In the March 1st rematch at Savage Hall, the Broncos again had a big lead late, this time in front by 12 with 3:18 to play. But the Rockets came all the way back to tie in regulation, and beat a tired WMU team in overtime with a final score of 96-85. Again Justin Drummond led Toledo with 28, while Shayne Whittington and David Brown combined for 54 points for Western.

While the overall point totals are dead even in the two games combined, we think that Western Michigan has been the slightly better team for most of the season. Toledo has played terrific basketball and won a lot of close games - the WMU rematch included - but they've shown an inability to put teams away that is distressing.

Western Michigan just showed last night what they can do when they're allowed to hang around, and that was despite a horrific performance from David Brown. By the way, no truth to the rumor that one backboard is now concave after the projectile three-pointer Brown hit in overtime that was the decisive blow. Note that Hustle Belt readers also picked Shayne Whittington as tournament MVP, and the way he's playing right now, even that choice looks to be spot on.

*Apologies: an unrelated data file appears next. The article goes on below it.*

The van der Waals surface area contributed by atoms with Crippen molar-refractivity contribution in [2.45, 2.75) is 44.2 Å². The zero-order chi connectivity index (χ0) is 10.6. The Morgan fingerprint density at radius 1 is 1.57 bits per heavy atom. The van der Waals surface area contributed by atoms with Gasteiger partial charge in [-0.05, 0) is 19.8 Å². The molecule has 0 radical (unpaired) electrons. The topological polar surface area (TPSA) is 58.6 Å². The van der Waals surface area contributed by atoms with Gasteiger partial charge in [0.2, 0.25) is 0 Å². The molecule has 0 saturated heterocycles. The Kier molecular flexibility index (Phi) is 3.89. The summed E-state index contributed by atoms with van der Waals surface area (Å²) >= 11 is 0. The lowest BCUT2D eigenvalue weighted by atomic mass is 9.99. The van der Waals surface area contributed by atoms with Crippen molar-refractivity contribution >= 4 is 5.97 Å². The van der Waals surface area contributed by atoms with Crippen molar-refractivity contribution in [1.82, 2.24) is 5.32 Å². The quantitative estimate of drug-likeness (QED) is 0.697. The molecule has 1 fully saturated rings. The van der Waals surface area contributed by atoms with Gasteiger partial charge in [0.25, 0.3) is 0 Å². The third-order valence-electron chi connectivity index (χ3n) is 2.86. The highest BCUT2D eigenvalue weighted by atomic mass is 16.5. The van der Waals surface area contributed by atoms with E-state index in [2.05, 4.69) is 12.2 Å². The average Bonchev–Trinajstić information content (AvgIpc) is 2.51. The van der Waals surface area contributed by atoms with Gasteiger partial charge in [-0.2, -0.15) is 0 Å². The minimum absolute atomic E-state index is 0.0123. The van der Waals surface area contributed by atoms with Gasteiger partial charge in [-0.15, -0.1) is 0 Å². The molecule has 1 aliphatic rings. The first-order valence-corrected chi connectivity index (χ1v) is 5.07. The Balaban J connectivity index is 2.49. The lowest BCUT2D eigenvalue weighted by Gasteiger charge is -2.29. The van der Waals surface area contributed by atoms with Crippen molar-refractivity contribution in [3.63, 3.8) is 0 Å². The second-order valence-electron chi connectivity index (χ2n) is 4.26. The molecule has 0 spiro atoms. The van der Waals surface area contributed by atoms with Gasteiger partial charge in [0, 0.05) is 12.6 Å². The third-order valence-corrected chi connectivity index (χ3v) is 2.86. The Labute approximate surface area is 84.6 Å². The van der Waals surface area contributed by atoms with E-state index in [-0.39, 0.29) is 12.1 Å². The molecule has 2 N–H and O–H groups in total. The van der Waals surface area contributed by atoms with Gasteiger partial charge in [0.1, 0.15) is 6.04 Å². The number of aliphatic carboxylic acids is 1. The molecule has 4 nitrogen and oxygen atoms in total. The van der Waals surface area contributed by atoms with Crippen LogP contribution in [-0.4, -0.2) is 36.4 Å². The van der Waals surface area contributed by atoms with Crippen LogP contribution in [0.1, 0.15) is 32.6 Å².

Toledo will continue to have offensive threats at every spot on the floor, but it's at the defensive end where they'll win or lose this game. The Rockets shut down Eastern Michigan last night, but that's not the same as stopping another of the league's top scoring teams.

The pick: Western Michigan +3.

Happy March, everyone. Good luck to bettors everywhere. And thanks for reading.

Todd & Keith